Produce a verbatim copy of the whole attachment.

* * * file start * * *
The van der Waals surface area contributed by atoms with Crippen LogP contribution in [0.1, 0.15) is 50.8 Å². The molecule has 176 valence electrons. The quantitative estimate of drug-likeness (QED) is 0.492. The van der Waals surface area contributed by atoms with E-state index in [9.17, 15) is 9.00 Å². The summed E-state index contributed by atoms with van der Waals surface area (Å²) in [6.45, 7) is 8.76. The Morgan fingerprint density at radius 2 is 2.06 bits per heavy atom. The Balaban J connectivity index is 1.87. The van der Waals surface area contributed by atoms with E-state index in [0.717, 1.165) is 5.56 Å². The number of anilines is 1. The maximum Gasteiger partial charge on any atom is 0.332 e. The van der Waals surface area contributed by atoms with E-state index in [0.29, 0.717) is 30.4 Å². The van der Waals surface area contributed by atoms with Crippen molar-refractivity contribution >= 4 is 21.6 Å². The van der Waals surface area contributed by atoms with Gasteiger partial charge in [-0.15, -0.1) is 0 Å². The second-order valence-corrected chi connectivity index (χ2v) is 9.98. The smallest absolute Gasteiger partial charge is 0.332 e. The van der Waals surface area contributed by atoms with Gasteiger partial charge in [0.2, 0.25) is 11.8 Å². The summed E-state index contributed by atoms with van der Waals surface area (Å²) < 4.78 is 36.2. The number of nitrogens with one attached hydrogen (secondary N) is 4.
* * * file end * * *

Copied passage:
The van der Waals surface area contributed by atoms with Crippen LogP contribution in [0.1, 0.15) is 50.8 Å². The molecule has 176 valence electrons. The quantitative estimate of drug-likeness (QED) is 0.492. The van der Waals surface area contributed by atoms with E-state index in [9.17, 15) is 9.00 Å². The summed E-state index contributed by atoms with van der Waals surface area (Å²) in [6.45, 7) is 8.76. The Morgan fingerprint density at radius 2 is 2.06 bits per heavy atom. The Balaban J connectivity index is 1.87. The van der Waals surface area contributed by atoms with E-state index in [0.717, 1.165) is 5.56 Å². The number of anilines is 1. The maximum Gasteiger partial charge on any atom is 0.332 e. The van der Waals surface area contributed by atoms with E-state index in [0.29, 0.717) is 30.4 Å². The van der Waals surface area contributed by atoms with Crippen molar-refractivity contribution >= 4 is 21.6 Å². The van der Waals surface area contributed by atoms with Gasteiger partial charge in [-0.15, -0.1) is 0 Å². The second-order valence-corrected chi connectivity index (χ2v) is 9.98. The smallest absolute Gasteiger partial charge is 0.332 e. The van der Waals surface area contributed by atoms with Gasteiger partial charge in [0.2, 0.25) is 11.8 Å². The summed E-state index contributed by atoms with van der Waals surface area (Å²) < 4.78 is 36.2. The number of nitrogens with one attached hydrogen (secondary N) is 4.